Park Chan-Kyong –
The election of South Korea’s new president Moon Jae-In heralds a sea change in Seoul’s approach towards the nuclear-armed North — and puts it on a potential collision course with Washington.
The left-leaning new leader, a former human rights lawyer, favours dialogue with Pyongyang over its atomic and missile ambitions.
In contrast, Donald Trump’s administration has called for stepped up sanctions and warned military action is an “option on the table”, sending fears of conflict spiralling.
The 1950-53 Korean War ended in an armistice rather than a peace treaty and the two Koreas are divided by the Demilitarized Zone, one of the most heavily fortified places on Earth.
The isolated, impoverished North is accused of widespread rights abuses and dreams of a missile capable of delivering a nuclear warhead to the United States.
It has carried out five atomic tests and multiple rocket launches.
The last time South Korea had a liberal leadership, it embraced a “Sunshine Policy” of rapprochement with Pyongyang and, as a close aide to then president Roh Moo-Hyun, Moon helped arrange the last inter-Korean summit with late North Korean leader Kim Jong-Il.
“I would go anywhere in the world, including North Korea itself, if doing so would solve the North’s nuclear problem,” Moon told reporters during the presidential campaign.
He also advocates resumption of some inter-Korean projects shuttered under the conservative governments of the last 10 years, including the Kaesong joint industrial zone, where South Korean firms employed Northern workers.
Under Moon, Seoul’s policy towards the North will change “substantially”, Robert Kelly of Pusan National University said, “but less substantially than many people on the South Korean left and Moon himself would like”.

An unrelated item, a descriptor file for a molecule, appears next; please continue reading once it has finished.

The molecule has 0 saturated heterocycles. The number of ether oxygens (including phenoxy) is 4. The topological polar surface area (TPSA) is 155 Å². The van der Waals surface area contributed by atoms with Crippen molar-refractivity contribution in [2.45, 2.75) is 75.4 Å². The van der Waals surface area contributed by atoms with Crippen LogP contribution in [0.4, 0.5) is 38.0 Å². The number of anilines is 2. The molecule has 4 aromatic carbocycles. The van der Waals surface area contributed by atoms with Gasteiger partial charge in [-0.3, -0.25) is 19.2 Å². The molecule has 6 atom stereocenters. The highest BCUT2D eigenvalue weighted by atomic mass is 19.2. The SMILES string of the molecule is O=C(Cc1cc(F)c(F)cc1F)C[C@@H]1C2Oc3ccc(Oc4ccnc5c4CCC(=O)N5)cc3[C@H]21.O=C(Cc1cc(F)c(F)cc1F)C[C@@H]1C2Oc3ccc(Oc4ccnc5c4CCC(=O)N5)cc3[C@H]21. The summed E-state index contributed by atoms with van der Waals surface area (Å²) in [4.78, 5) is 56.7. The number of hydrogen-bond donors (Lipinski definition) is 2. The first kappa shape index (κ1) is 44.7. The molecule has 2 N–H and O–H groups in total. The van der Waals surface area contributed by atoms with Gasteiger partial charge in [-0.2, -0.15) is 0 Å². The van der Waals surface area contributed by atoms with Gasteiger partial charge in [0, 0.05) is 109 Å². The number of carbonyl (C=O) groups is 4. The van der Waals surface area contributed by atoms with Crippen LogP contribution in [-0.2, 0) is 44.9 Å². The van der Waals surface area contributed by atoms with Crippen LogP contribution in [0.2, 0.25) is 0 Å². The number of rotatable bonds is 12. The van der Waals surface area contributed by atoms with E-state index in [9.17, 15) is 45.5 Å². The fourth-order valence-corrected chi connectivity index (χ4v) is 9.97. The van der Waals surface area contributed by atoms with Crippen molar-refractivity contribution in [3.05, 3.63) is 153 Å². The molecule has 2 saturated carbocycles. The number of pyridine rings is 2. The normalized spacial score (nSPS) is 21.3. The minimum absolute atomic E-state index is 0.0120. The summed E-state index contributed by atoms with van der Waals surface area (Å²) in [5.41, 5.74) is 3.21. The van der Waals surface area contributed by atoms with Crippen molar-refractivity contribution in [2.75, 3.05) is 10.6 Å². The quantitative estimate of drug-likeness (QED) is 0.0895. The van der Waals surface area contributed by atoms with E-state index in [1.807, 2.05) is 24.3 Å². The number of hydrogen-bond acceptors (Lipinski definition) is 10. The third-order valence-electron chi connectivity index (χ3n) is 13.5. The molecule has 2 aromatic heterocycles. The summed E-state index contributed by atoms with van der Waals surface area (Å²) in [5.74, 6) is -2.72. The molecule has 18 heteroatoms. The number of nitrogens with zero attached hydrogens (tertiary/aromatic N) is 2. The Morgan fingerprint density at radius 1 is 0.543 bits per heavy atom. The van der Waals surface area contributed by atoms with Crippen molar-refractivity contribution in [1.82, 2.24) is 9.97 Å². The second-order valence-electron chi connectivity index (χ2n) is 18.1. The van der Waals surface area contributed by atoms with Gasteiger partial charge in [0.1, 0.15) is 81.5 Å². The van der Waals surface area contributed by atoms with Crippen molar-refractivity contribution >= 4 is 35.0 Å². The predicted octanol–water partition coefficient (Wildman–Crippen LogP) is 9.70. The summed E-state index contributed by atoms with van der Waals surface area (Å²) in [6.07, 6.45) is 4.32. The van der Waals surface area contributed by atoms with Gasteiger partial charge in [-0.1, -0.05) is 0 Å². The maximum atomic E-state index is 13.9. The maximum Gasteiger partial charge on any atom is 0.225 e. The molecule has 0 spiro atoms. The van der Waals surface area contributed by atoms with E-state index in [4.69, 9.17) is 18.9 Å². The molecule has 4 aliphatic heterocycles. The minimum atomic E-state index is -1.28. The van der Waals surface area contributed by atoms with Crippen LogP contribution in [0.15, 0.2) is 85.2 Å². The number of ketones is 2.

Unlike 20 years ago, when the Sunshine policy was first introduced, the North now has nuclear weapons, an increasingly advanced missile programme, and a reputation as a drug manufacturer and counterfeiter.
“That doesn’t mean we shouldn’t talk to North Korea,” Kelly said, but if Moon wants to pursue re-opening Kaesong or a ‘Sunshine Policy 2’, “he’s going to collide with the American government where there is a pretty solid consensus right now that North Korea is a genuine global menace”.
The new president wants the South to have a greater say in its alliance with security guarantor the United States.
He has expressed ambivalence over the US THAAD missile defence system, whose deployment in the South has infuriated China, and which Trump has demanded Seoul pay for.
But its accelerated installation meant he can now present it to opponents as a “fait accompli”, analysts say.
To his critics, any concession to Pyongyang is dangerous and they accuse Moon — whose parents fled the North during the Korean War — of being a Communist sympathiser.
Others suggest his presidential victory could give the US room for manoeuvre.
Trump has moderated his tone more recently, saying he would be “honoured” to meet North Korean leader Kim Jong-Un, and Cheong Seong-Chang of the private Sejong Institute said Washington was “groping for an exit following all the huffing and puffing over the past few months”.
“Moon’s policy of engagement may appear to clash with Trump’s line of heaping utmost pressure and sanctions, but they are complementary to each other as Seoul may play a ‘good cop’ role here,” he said.
South Koreans are accustomed to living under the threat from the North, and opinions are divided on how to handle Pyongyang.